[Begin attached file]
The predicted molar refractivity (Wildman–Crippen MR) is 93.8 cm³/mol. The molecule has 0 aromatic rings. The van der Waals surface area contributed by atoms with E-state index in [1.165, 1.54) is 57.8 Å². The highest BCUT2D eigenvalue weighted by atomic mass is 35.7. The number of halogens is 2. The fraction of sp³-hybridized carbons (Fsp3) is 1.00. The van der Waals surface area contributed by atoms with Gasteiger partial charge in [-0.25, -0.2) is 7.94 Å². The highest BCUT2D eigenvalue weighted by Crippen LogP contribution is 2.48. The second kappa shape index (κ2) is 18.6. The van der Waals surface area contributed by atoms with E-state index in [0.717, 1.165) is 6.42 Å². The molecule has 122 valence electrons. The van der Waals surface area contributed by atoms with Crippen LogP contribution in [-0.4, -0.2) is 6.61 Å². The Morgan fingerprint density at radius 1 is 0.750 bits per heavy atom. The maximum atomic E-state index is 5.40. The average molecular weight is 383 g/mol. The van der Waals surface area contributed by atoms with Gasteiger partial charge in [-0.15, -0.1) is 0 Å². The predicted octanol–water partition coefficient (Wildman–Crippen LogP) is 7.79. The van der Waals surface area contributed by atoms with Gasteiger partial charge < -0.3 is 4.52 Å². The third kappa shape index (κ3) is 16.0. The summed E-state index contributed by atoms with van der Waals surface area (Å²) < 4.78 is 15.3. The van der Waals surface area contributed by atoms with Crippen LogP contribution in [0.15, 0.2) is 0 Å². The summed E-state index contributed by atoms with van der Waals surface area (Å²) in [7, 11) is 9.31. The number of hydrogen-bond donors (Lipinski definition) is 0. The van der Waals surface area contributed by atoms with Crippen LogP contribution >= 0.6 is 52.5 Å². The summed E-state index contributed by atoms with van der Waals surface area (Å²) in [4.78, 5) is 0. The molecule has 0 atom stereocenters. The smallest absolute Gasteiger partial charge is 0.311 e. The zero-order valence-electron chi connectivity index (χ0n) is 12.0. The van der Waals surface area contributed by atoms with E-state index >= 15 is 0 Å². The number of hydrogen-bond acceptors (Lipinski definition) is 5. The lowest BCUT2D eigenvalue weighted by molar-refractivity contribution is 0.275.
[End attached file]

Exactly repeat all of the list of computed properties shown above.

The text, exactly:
The predicted molar refractivity (Wildman–Crippen MR) is 93.8 cm³/mol. The molecule has 0 aromatic rings. The van der Waals surface area contributed by atoms with E-state index in [1.165, 1.54) is 57.8 Å². The highest BCUT2D eigenvalue weighted by atomic mass is 35.7. The number of halogens is 2. The fraction of sp³-hybridized carbons (Fsp3) is 1.00. The van der Waals surface area contributed by atoms with Gasteiger partial charge in [-0.25, -0.2) is 7.94 Å². The highest BCUT2D eigenvalue weighted by Crippen LogP contribution is 2.48. The second kappa shape index (κ2) is 18.6. The van der Waals surface area contributed by atoms with E-state index in [0.717, 1.165) is 6.42 Å². The molecule has 122 valence electrons. The van der Waals surface area contributed by atoms with Crippen LogP contribution in [-0.4, -0.2) is 6.61 Å². The Morgan fingerprint density at radius 1 is 0.750 bits per heavy atom. The maximum atomic E-state index is 5.40. The average molecular weight is 383 g/mol. The van der Waals surface area contributed by atoms with Gasteiger partial charge in [-0.15, -0.1) is 0 Å². The predicted octanol–water partition coefficient (Wildman–Crippen LogP) is 7.79. The van der Waals surface area contributed by atoms with Gasteiger partial charge < -0.3 is 4.52 Å². The third kappa shape index (κ3) is 16.0. The summed E-state index contributed by atoms with van der Waals surface area (Å²) < 4.78 is 15.3. The van der Waals surface area contributed by atoms with Crippen LogP contribution in [0.15, 0.2) is 0 Å². The summed E-state index contributed by atoms with van der Waals surface area (Å²) in [7, 11) is 9.31. The number of hydrogen-bond donors (Lipinski definition) is 0. The van der Waals surface area contributed by atoms with Crippen LogP contribution >= 0.6 is 52.5 Å². The summed E-state index contributed by atoms with van der Waals surface area (Å²) in [4.78, 5) is 0. The molecule has 0 atom stereocenters. The smallest absolute Gasteiger partial charge is 0.311 e. The zero-order valence-electron chi connectivity index (χ0n) is 12.0. The van der Waals surface area contributed by atoms with E-state index >= 15 is 0 Å². The number of hydrogen-bond acceptors (Lipinski definition) is 5. The lowest BCUT2D eigenvalue weighted by molar-refractivity contribution is 0.275.